… your position has already probably proved to you that while the real business of conducting the affairs of our constituents is plain & easy, that of deciding by whom they shall be conducted is most painful & perplexing. it is the case of one loaf and ten men wanting bread: and we have not the gift of multiplying them.
To Joseph Bloomfield, December 5, 1801
Patrick Lee’s Explanation
All leaders are vexed by personnel issues.
Bloomfield, the new Republican governor of New Jersey, asked a favor of the President, the subject of the next post. Jefferson began his reply affirming his high regard for anything Bloomfield would send his way. Then he had a little “shop talk” with his fellow office-holder.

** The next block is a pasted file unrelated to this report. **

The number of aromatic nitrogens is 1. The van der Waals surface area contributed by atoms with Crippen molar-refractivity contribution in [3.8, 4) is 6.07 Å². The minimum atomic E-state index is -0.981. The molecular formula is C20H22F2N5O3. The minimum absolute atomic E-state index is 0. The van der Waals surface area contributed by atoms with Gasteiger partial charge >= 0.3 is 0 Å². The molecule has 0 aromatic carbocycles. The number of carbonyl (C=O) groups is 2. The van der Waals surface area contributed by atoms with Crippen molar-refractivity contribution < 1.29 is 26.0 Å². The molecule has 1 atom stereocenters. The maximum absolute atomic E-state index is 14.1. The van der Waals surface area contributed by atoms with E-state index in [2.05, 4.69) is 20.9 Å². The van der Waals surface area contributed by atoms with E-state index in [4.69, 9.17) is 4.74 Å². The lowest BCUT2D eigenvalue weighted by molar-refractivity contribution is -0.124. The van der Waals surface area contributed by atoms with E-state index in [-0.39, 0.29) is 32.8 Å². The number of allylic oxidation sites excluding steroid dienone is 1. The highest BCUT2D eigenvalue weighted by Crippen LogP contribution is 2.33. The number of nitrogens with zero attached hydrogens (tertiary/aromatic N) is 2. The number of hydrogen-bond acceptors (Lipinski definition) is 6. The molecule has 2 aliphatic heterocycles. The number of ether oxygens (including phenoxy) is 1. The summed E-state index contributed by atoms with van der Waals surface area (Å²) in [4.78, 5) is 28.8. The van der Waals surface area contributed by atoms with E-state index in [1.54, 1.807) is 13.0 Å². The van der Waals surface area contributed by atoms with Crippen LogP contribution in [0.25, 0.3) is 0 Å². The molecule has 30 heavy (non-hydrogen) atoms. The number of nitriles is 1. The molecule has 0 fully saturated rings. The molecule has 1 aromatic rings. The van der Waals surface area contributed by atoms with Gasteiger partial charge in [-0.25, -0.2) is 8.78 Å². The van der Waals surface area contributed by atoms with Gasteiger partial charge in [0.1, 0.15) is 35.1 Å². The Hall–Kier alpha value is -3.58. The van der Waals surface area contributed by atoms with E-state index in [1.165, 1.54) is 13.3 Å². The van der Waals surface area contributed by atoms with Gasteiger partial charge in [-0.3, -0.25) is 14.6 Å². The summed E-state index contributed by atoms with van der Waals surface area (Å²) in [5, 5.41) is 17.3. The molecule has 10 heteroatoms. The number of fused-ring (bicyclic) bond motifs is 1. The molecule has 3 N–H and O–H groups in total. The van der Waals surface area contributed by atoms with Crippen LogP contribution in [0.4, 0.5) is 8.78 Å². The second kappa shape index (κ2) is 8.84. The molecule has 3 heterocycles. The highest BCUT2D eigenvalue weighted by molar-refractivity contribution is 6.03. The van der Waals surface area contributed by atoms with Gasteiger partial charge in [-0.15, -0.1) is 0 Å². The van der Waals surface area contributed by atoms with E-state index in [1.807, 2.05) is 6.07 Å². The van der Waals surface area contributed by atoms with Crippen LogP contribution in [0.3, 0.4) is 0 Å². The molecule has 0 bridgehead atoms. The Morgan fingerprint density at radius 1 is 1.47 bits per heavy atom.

Bloomfield’s letter was about someone seeking a government job. Jefferson commiserated with his fellow office-holder with two observations they both knew:
1. WHAT should be done to aid their constituents was “plain & easy.”
2. Choosing WHO should do that work was “most painful & perplexing.”
Jefferson likened it to having 10 hungry men and only enough food for one. Drawing on a Biblical parallel, he admitted he lacked the miraculous means to turn one person’s food into a feast for 10.
Jefferson always found that deciding the personnel issues of governing was far more stressing than the problems to be solved.